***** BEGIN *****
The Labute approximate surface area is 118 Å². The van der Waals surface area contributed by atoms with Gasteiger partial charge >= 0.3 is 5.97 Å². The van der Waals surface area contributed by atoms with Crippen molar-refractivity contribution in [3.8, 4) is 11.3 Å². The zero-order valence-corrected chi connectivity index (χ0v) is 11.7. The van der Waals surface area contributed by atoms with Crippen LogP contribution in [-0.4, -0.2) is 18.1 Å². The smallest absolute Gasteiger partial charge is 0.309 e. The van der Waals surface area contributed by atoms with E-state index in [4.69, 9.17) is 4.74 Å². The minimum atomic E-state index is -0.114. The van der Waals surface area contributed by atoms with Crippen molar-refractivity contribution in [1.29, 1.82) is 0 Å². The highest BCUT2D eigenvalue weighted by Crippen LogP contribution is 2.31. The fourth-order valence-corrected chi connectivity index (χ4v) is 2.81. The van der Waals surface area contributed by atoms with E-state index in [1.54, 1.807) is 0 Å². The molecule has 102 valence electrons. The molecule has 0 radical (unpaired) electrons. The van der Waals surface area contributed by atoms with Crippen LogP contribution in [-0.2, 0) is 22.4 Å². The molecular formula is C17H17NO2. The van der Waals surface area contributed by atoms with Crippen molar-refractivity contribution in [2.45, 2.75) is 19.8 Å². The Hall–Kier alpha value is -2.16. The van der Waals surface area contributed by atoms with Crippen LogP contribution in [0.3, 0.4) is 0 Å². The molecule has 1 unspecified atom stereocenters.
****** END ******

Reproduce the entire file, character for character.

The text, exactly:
The Labute approximate surface area is 118 Å². The van der Waals surface area contributed by atoms with Gasteiger partial charge >= 0.3 is 5.97 Å². The van der Waals surface area contributed by atoms with Crippen molar-refractivity contribution in [3.8, 4) is 11.3 Å². The zero-order valence-corrected chi connectivity index (χ0v) is 11.7. The van der Waals surface area contributed by atoms with Crippen LogP contribution in [-0.4, -0.2) is 18.1 Å². The smallest absolute Gasteiger partial charge is 0.309 e. The van der Waals surface area contributed by atoms with E-state index in [4.69, 9.17) is 4.74 Å². The minimum atomic E-state index is -0.114. The van der Waals surface area contributed by atoms with Crippen molar-refractivity contribution in [1.29, 1.82) is 0 Å². The highest BCUT2D eigenvalue weighted by Crippen LogP contribution is 2.31. The fourth-order valence-corrected chi connectivity index (χ4v) is 2.81. The van der Waals surface area contributed by atoms with E-state index in [1.54, 1.807) is 0 Å². The molecule has 102 valence electrons. The molecule has 0 radical (unpaired) electrons. The van der Waals surface area contributed by atoms with Crippen LogP contribution in [-0.2, 0) is 22.4 Å². The molecular formula is C17H17NO2. The van der Waals surface area contributed by atoms with Crippen molar-refractivity contribution in [2.45, 2.75) is 19.8 Å². The Hall–Kier alpha value is -2.16. The van der Waals surface area contributed by atoms with Crippen LogP contribution in [0.3, 0.4) is 0 Å². The molecule has 1 unspecified atom stereocenters.